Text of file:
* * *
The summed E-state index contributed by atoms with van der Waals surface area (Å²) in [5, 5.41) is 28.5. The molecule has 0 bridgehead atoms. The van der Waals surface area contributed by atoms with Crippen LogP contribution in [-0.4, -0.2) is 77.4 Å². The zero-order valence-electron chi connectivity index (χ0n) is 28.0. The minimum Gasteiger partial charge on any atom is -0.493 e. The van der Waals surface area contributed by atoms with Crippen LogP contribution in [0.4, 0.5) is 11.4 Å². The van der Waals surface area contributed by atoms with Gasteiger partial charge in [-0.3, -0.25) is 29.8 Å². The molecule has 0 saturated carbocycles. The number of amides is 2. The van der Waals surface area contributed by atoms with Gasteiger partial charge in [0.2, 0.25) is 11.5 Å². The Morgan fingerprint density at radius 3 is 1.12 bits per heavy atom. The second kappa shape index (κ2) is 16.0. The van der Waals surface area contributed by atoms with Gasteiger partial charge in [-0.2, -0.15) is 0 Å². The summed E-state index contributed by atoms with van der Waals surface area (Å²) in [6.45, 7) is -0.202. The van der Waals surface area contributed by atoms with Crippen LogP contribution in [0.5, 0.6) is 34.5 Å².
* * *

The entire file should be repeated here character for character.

The summed E-state index contributed by atoms with van der Waals surface area (Å²) in [5, 5.41) is 28.5. The molecule has 0 bridgehead atoms. The van der Waals surface area contributed by atoms with Crippen LogP contribution in [-0.4, -0.2) is 77.4 Å². The zero-order valence-electron chi connectivity index (χ0n) is 28.0. The minimum Gasteiger partial charge on any atom is -0.493 e. The van der Waals surface area contributed by atoms with Crippen LogP contribution in [0.4, 0.5) is 11.4 Å². The van der Waals surface area contributed by atoms with Gasteiger partial charge in [-0.3, -0.25) is 29.8 Å². The molecule has 0 saturated carbocycles. The number of amides is 2. The van der Waals surface area contributed by atoms with Gasteiger partial charge in [0.2, 0.25) is 11.5 Å². The Morgan fingerprint density at radius 3 is 1.12 bits per heavy atom. The second kappa shape index (κ2) is 16.0. The van der Waals surface area contributed by atoms with Gasteiger partial charge in [-0.2, -0.15) is 0 Å². The summed E-state index contributed by atoms with van der Waals surface area (Å²) in [6.45, 7) is -0.202. The van der Waals surface area contributed by atoms with Crippen LogP contribution in [0.5, 0.6) is 34.5 Å².